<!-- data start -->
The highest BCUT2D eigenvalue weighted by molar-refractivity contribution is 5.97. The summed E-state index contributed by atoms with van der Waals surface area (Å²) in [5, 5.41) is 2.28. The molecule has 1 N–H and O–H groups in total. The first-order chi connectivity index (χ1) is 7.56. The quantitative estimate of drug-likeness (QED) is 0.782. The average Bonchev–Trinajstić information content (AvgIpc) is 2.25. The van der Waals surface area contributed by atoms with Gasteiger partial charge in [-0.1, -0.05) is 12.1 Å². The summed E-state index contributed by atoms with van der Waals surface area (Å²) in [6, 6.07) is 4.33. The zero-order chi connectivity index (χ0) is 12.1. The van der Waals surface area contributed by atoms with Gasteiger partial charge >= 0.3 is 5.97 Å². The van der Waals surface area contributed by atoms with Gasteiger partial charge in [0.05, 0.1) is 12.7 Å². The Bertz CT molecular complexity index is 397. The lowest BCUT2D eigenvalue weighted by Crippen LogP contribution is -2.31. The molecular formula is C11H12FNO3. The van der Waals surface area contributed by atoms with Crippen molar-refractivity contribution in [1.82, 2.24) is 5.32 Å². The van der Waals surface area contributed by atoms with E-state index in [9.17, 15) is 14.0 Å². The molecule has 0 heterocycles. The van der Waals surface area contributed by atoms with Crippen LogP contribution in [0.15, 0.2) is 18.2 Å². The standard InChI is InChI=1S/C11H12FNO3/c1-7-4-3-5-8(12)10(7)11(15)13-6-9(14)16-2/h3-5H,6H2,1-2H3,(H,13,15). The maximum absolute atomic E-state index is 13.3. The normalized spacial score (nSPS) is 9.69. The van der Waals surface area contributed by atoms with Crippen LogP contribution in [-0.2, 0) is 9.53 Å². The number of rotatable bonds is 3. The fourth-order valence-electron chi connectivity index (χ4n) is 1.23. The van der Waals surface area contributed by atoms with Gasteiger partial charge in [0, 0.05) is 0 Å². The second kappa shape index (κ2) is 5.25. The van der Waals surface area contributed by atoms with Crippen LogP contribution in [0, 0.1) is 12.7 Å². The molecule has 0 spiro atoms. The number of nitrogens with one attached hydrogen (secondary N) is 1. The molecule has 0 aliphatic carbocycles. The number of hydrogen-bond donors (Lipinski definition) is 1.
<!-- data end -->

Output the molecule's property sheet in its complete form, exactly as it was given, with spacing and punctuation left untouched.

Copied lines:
The highest BCUT2D eigenvalue weighted by molar-refractivity contribution is 5.97. The summed E-state index contributed by atoms with van der Waals surface area (Å²) in [5, 5.41) is 2.28. The molecule has 1 N–H and O–H groups in total. The first-order chi connectivity index (χ1) is 7.56. The quantitative estimate of drug-likeness (QED) is 0.782. The average Bonchev–Trinajstić information content (AvgIpc) is 2.25. The van der Waals surface area contributed by atoms with Gasteiger partial charge in [-0.1, -0.05) is 12.1 Å². The summed E-state index contributed by atoms with van der Waals surface area (Å²) in [6, 6.07) is 4.33. The zero-order chi connectivity index (χ0) is 12.1. The van der Waals surface area contributed by atoms with Gasteiger partial charge >= 0.3 is 5.97 Å². The van der Waals surface area contributed by atoms with Gasteiger partial charge in [0.05, 0.1) is 12.7 Å². The Bertz CT molecular complexity index is 397. The lowest BCUT2D eigenvalue weighted by Crippen LogP contribution is -2.31. The molecular formula is C11H12FNO3. The van der Waals surface area contributed by atoms with Crippen molar-refractivity contribution in [1.82, 2.24) is 5.32 Å². The van der Waals surface area contributed by atoms with E-state index in [9.17, 15) is 14.0 Å². The molecule has 0 heterocycles. The van der Waals surface area contributed by atoms with Crippen LogP contribution in [0.15, 0.2) is 18.2 Å². The standard InChI is InChI=1S/C11H12FNO3/c1-7-4-3-5-8(12)10(7)11(15)13-6-9(14)16-2/h3-5H,6H2,1-2H3,(H,13,15). The maximum absolute atomic E-state index is 13.3. The normalized spacial score (nSPS) is 9.69. The van der Waals surface area contributed by atoms with Crippen LogP contribution in [-0.2, 0) is 9.53 Å². The number of rotatable bonds is 3. The fourth-order valence-electron chi connectivity index (χ4n) is 1.23. The van der Waals surface area contributed by atoms with Gasteiger partial charge in [0, 0.05) is 0 Å². The second kappa shape index (κ2) is 5.25. The van der Waals surface area contributed by atoms with Crippen LogP contribution in [0, 0.1) is 12.7 Å². The molecule has 0 spiro atoms. The number of nitrogens with one attached hydrogen (secondary N) is 1. The molecule has 0 aliphatic carbocycles. The number of hydrogen-bond donors (Lipinski definition) is 1.